Such a system provides a user airline with the capabilities to:
a) continuously evaluate the current position and operational status of both airline controlled assets and those assets which the airline cannot control, but which impact the airline's operation,
b) predict the time each asset (controlled and uncontrolled) will reach a predetermined location, and in the case of the airline's controlled assets compare this to the airline goals and/or needs,
c) compare the predicted unaltered trajectory of assets to the airline's capabilities and operational and business goals,
d) compare the predicted unaltered trajectory of assets to system capacities (runways, airspace constraints, etc.),
e) analyze alternative scenarios to look for a solution that better meets the operational and business goals of a user airline,
f) display the chosen solution to a system operator who can accept or modify the proposed solution,
g) communicate the new goals to each of the controlled asset operators of the user airline,
h) continuously monitor the system to identify any changes to the system or an action by one of the assets that prevents achievement of a more optimized solution, and
i) measure the airline's overall performance.
It is therefore an object of the present invention to provide a method and system for managing specified airline assets to achieve specified airline business goals so as to overcome the limitations of the prior art described above.
It is another object of the present invention to present a method and system for the tactical management of an airline that takes into consideration a wider array of parameters and factors that heretofore considered. For example, such parameters and factors may include: passenger's itineraries, aircraft related factors (e.g., speed, fuel, altitude, route, turbulence, winds, weather), ground services (e.g., passenger connections, maintenance, gate availability, passenger loading and deplaning, cargo, bags labor resources available), scheduling (e.g., seats availability, pricing), common asset availability (e.g., runways, airspace, ATC services) and competitors needs for use of the common assets (uncontrolled aircraft requiring access to the common assets).
It is a yet another object of the present invention to provide a method and system that will enable an airline to increase profits and customer satisfaction, while reducing other risks and costs—increased quality, decreased costs—the best of both worlds.
It is a further object of the present invention to provide a method and system that will allow an airline to enhance its overall operating efficiency, even at the possible expense of its individual components that may become temporarily less effective. After an airline's overall operation is optimized, then, as a secondary task, the present invention tries to enhance the efficiency of an airline's individual components as long as they do not degrade the overall, optimized solution.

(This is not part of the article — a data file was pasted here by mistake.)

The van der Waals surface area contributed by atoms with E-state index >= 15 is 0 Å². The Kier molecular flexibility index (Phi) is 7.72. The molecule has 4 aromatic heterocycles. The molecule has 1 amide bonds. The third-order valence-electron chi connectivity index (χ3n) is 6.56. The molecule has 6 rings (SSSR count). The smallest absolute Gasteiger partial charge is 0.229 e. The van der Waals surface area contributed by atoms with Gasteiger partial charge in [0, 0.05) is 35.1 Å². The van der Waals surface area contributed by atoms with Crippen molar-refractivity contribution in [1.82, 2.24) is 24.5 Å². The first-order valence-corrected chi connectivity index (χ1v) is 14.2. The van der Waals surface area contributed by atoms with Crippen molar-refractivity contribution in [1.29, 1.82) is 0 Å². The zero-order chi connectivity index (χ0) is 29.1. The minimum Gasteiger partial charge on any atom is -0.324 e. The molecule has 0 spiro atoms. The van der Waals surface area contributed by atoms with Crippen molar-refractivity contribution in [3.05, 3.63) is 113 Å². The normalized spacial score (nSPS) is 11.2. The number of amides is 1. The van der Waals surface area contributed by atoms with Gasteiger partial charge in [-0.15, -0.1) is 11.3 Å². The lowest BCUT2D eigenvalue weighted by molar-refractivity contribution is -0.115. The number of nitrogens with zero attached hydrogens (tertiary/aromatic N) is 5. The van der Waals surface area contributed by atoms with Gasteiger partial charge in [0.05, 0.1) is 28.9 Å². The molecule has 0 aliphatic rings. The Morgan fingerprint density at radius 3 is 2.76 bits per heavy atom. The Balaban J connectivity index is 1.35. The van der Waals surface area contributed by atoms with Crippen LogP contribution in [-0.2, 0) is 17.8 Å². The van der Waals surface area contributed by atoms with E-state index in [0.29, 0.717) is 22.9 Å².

It is a still further object of the present invention to provide a method and system (process or operating model) that analyzes numerous tactical information and other factors simultaneously, identifies system constraints and problems as early as possible, determines alternative possible trajectory sets, chooses the better of the evaluated asset trajectory sets, implements the new solution, and continuously monitors the outcome.
These and other objects and advantages of the present invention will become readily apparent as the invention is better understood by reference to the accompanying drawings and the detailed description that follows.
FIG. 1 illustrates the various steps and tasks necessary in the operation of an airline.
FIG. 2 illustrates some of the elements that must be managed by an airline as they are centered around the movement of aircraft.
FIG. 3 illustrates the decision steps involved in the control of an airline's assets in one embodiment of the method of present invention.
FIGS. 4a-4 c present a table illustrating the decision processes required to meet the airline customers' needs and wants.
FIGS. 5a-5 e provides a more detailed, tabular description of the decision making process to determine recommended gate arrival times.
FIGS. 6a-6 d provide a flow diagram of a sample computational method of the present invention.
FIG. 7 illustrates some of the data monitoring and accumulation steps associated with the process of the present invention.
FIG. 8 illustrates an airline's operations by focusing on those tasks and resources associated with a particular aircraft.
FIG. 9 illustrates the various types of data that is used in the process of the present invention.
FIG. 10 illustrates the various computational processes that are associated with the process of the present invention.
FIG. 11 illustrates some of the principal tasks that are currently being directly managed in the operation of a typical airline.
FIG. 12 illustrates the primary interaction between the process of the present invention and the tasks shown in FIG. 11.
ACARS—ARINC Communications Addressing and Reporting System. This is a discreet data link system between the aircraft and airline. This provides very basic email capability between the aircraft and a limited sets of operational data and personnel. Functionality from this data link source includes operational data, weather data; pilot to dispatcher communication, pilot to airport data, OOOI data, etc.